Figure 3

Infiltration of the esophageal wall from small cell carcinoma (H-E ×40).

A diagnosis of primary small cell carcinoma of the distal third of the esophagus arising from dysplastic Barrett's esophagus was made. The patient received another 3 month course of postoperative chemotherapy with the same agents (cisplatine and etoposide) and was free of disease at review after 12 months.

Discussion

Small cell esophageal carcinoma is a rare neoplasm [1, 2]. Although the rarity of this tumor has impeded statistical evaluation, it is generally associated with a poor prognosis because of aggressive biologic behavior and early widespread dissemination [1, 2].

Small cell esophageal carcinoma is an exceptional finding in patients with Barrett's esophagus [47]. The presented case is indicative of the high carcinogenic risk of Barrett's epithelium. The spectrum of differentiation in Barrett's esophagus-associated carcinomas is attributed to the totipotential cell population at the squamocolumnar junction and to the considerable histologic heterogeneity of Barrett's mucosa.

The most common symptoms are dysphagia, anorexia, weight loss, chest pain, and regurgitation [1, 2, 6]. The neoplasm often appears as an exophytic mass usually located in the middle or lower esophagus while ulceration of the overlying mucosa is common [1, 2, 6]. Diagnosis is established by the characteristic silver affinity of the tumor cells, the ultrastructural occurrence of neurosecretory granules, and immunohistochemically detectable markers, including neuron-specific enolase, chromogranin, and synaptophysin [1, 2, 4]. Ectopic hormonal secretion, including adrenocorticotropic hormone, calcitonin, gastrin, somatostatin, and antidiuretic hormone may occur [1, 2].

Although treatment protocols are not well established because of the paucity of cases and the lack of large studies, chemotherapy remains the treatment of choice given the systemic nature of the disease [1, 2]. Since small cell carcinoma of the esophagus is histologically identical to small cell carcinoma of the lung and, furthermore, their aggressive behavior but also chemosensitivity are similar, the chemotherapeutic agents used for small cell esophageal carcinoma are similar to those for its lung counterpart [1, 2]. Radiotherapy has been used concurrently with chemotherapy to enhance local control [1, 2]. In locoregional disease, the literature suggests that treatment be initiated using chemotherapy and then, if metastatic disease is still excluded, radical surgical resection be considered as a second therapy that may have a potential impact on long-term remission and long-term survival [1, 2]. Survival ranges from several weeks for untreated patients to 6–24 months for those receiving therapy [1, 2].

The reported patient presented with a large tumor of the distal esophagus. Our initial treatment consisted of a 3 month course of preoperative chemotherapy with cisplatine and etoposide that resulted in a significant reduction of the neoplasm. Given the response to chemotherapy, and since no metastatic disease was identified in the post-chemotherapy investigation, radical surgical resection, including en block esophagectomy with two field lymph node dissection and proximal gastrectomy, was then performed. Based on the promising results of preoperative chemotherapy, another 3 month course of postoperative chemotherapy with the same agents was administered. Although conclusions regarding treatment of such a rare clinical entity cannot be drawn from a case report, the effects of our treatment strategy seem encouraging since our patient remained free of disease at review at 12 months.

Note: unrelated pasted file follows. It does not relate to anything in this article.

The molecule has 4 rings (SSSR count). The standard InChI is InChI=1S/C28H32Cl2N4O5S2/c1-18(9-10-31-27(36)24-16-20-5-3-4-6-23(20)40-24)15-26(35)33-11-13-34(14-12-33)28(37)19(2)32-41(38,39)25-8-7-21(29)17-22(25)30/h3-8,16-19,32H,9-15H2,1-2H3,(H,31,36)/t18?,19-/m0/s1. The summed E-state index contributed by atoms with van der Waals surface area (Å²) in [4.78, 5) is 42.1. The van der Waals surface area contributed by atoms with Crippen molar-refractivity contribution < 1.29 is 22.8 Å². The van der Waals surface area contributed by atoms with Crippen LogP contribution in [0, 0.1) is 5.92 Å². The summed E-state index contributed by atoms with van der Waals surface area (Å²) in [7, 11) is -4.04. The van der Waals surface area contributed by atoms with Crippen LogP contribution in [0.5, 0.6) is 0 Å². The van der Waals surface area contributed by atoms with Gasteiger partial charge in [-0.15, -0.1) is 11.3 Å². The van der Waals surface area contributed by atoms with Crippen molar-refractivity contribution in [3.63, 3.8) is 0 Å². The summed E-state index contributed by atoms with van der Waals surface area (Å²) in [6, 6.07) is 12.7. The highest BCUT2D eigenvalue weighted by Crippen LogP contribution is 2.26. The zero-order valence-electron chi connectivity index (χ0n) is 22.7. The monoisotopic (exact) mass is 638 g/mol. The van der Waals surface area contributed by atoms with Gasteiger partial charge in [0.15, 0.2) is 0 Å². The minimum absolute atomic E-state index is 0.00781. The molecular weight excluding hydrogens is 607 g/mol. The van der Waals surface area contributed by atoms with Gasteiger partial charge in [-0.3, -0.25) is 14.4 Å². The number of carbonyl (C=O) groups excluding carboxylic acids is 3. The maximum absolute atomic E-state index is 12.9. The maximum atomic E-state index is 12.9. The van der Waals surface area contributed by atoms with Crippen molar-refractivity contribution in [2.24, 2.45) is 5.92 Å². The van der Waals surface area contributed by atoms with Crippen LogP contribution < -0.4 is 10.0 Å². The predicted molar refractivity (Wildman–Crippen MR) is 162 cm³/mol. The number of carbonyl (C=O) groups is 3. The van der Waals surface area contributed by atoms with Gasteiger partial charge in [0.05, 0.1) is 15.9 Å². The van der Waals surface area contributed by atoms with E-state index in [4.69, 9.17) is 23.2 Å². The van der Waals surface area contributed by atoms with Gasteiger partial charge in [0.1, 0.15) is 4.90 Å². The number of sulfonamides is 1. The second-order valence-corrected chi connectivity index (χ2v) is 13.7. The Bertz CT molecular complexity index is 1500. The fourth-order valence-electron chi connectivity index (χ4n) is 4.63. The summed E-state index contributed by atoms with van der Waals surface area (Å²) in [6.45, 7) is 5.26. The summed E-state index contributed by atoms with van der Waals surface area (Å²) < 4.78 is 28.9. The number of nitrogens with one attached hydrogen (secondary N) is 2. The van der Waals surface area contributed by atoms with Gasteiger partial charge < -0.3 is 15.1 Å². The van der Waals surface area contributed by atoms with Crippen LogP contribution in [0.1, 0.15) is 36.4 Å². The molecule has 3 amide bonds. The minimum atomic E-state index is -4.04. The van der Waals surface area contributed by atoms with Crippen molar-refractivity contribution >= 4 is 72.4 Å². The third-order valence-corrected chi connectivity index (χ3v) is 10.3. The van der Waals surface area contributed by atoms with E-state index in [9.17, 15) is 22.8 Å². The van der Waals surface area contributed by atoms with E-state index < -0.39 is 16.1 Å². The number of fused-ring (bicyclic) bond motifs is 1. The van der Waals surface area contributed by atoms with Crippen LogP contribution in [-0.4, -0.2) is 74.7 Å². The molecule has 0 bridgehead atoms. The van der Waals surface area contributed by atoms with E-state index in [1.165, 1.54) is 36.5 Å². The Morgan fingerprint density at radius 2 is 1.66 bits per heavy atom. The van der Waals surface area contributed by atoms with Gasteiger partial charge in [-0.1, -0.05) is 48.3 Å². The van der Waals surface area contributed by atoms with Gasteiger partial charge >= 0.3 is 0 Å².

Conclusion

Small cell esophageal carcinoma is rare and its association with dysplastic Barrett's esophagus is extremely infrequent. The high carcinogenic risk of Barrett's epithelium, though, should be kept in mind. Prognosis is quite unfavorable and treatment protocols are not well established. A better prognosis might be possible with early diagnosis and treatment strategies incorporating chemotherapy along with oncological radical surgery and/or radiotherapy as part of a multimodality approach. Our treatment strategy of preoperative chemotherapy followed by radical surgical resection and postoperative chemotherapy in the reported patient may have yielded promising results. Multi-institutional studies are needed to obtain sufficiently large populations for investigation and optimization of therapy of the disease.

Consent

Written informed consent was obtained from the patient for publication of this Case report and any accompanying images. A copy of the written consent is available for review by the Editor-in-Chief of this journal.

Declarations

Authors’ Affiliations

(1)
1st Department of Propaedeutic Surgery, Hippokrateion Hospital, Athens Medical School, University of Athens
(2)
Department of Histopathology, Hippokrateion Hospital
(3)
Department of Oncology, Hippokrateion Hospital

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Copyright

© Markogiannakis et al; licensee BioMed Central Ltd. 2008

This article is published under license to BioMed Central Ltd. This is an Open Access article distributed under the terms of the Creative Commons Attribution License (http://creativecommons.org/licenses/by/2.0), which permits unrestricted use, distribution, and reproduction in any medium, provided the original work is properly cited.